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The powerful network ready to help the UK realise its true potential

The powerful network ready to help the UK realise its true potential

Catapult Network

6 min read Partner content

From levelling up to reaching net zero, the UK has big ideas and grand plans – but in the midst of a war in Ukraine, a growing labour shortage, a booming rise in cost of living and with the pandemic and Brexit still influencing public spending the question is: can it achieve its ambitions? Matthew Durdy explains why the Catapult Network could hold many of the answers.

For centuries the UK has been a leading light in innovation. Our scientists, universities, inventors and businesses can rightly lay claim to some of the globe’s most defining innovations, from the industrial revolution when Britain was the ‘workshop of the world’ to the digital revolution and the origins of the world wide web.

Now today, as we face many entirely new challenges, can we look to that legacy as the basis for a new chapter in our history as an innovation nation and a science superpower?

“Absolutely,” says Matthew Durdy, Chair of the Catapult Network and CEO of the Cell and Gene Therapy Catapult, who goes on to argue that reclaiming our mantle as an innovation nation and realising our true potential in R&D is not just something that we could do – it’s something we must do if we are to overcome the challenges of today and exploit the opportunities of tomorrow.

Catapults were first established by Innovate UK over a decade ago and work closely with them today. Over those ten years, the Catapult Network has played a central role in transforming research into valuable products and services delivered by UK businesses. There are currently nine Catapults, spanning healthcare, energy, emerging technologies and manufacturing, working together and independently to cultivate partnerships and drive UK innovation.

As the current Catapult Network Chair, Matthew Durdy is understandably passionate about the solutions Catapults offer. And, after ten years of working with Catapults his enthusiasm is undimmed, perhaps because he has seen for himself their unique ability to pose solutions to some fundamental problems.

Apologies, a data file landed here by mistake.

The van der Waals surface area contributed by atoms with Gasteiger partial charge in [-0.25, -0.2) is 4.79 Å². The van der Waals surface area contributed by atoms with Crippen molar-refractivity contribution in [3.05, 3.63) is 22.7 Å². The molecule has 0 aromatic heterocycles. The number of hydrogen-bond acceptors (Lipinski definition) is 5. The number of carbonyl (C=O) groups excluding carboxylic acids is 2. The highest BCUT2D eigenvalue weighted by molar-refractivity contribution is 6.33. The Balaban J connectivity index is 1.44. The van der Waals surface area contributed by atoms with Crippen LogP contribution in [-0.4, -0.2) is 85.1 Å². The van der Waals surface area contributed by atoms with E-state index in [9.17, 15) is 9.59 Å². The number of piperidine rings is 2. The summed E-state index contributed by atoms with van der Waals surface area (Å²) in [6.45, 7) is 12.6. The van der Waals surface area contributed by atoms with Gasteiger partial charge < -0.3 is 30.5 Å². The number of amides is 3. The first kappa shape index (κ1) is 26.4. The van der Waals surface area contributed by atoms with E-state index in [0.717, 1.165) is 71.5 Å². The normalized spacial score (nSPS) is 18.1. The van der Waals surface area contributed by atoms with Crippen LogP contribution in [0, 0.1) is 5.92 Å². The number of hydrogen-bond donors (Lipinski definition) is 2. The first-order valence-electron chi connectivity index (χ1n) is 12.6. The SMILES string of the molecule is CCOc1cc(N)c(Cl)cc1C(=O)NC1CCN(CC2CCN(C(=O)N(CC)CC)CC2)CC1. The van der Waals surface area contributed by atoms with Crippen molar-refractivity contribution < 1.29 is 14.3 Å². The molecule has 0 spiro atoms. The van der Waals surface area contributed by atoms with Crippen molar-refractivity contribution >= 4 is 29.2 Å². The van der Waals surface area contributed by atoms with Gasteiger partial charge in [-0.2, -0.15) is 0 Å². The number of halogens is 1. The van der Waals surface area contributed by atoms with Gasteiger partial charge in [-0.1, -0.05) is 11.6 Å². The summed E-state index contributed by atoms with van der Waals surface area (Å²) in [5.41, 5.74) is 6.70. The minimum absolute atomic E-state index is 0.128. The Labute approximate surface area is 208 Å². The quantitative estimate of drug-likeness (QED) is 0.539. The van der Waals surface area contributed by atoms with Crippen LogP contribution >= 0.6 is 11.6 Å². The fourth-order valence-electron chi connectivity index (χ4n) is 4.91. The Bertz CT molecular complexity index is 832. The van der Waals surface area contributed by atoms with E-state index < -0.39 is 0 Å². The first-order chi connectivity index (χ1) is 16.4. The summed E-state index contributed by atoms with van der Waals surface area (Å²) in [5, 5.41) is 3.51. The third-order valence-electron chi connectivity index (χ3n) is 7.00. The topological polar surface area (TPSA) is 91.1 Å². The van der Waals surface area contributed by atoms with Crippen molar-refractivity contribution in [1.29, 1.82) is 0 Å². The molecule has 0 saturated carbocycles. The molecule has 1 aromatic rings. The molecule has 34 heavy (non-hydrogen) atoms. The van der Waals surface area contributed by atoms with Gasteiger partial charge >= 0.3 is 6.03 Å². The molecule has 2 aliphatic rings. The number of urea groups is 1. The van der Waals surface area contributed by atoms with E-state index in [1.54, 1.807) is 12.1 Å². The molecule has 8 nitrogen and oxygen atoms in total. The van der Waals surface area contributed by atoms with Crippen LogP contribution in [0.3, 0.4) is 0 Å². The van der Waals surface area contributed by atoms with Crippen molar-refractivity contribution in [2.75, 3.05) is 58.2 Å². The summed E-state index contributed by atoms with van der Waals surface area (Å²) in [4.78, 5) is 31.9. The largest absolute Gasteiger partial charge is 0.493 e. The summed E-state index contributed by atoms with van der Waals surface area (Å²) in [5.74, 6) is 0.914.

“I think that today we are, once again, beginning to really appreciate the massive value and importance of investing in innovation when it comes to solving some of our most pressing and complex problems,” explains Durdy.

“The Catapults are home to some remarkably skilled people, but it’s their ability to bring groups, skills, capabilities, places and technologies together that can really help the UK realise its true potential. They make things happen. From supporting a wide range of 5G-enabled services and applications to exploring lifesaving treatments they turn ideas into reality,” Durdy explains. “The pandemic was a classic example. Catapults organised a massive expansion of testing, supported the UK’s drive to create a vaccine and coordinated the development of more than 14,000 ventilators.”

But today, with the hope that the worst of the pandemic is past, the UK must turn its head to a new set of challenges.

“It is plain to see that we are at a critical moment – nationally and globally. The energy crisis is looming; the climate crisis is looming; a skills shortage is looming; a cost of living crisis is very much upon us and we have a growing, aging population. We also have a country beset with inequality, with many towns and regions not able to share in the successes others enjoy. This adds up to some very real, immediate and significant challenges.”

 It’s issues like these that he believes the Catapult Network is so well-placed to tackle – and he even argues it could help transform some of them into positive opportunities for the UK.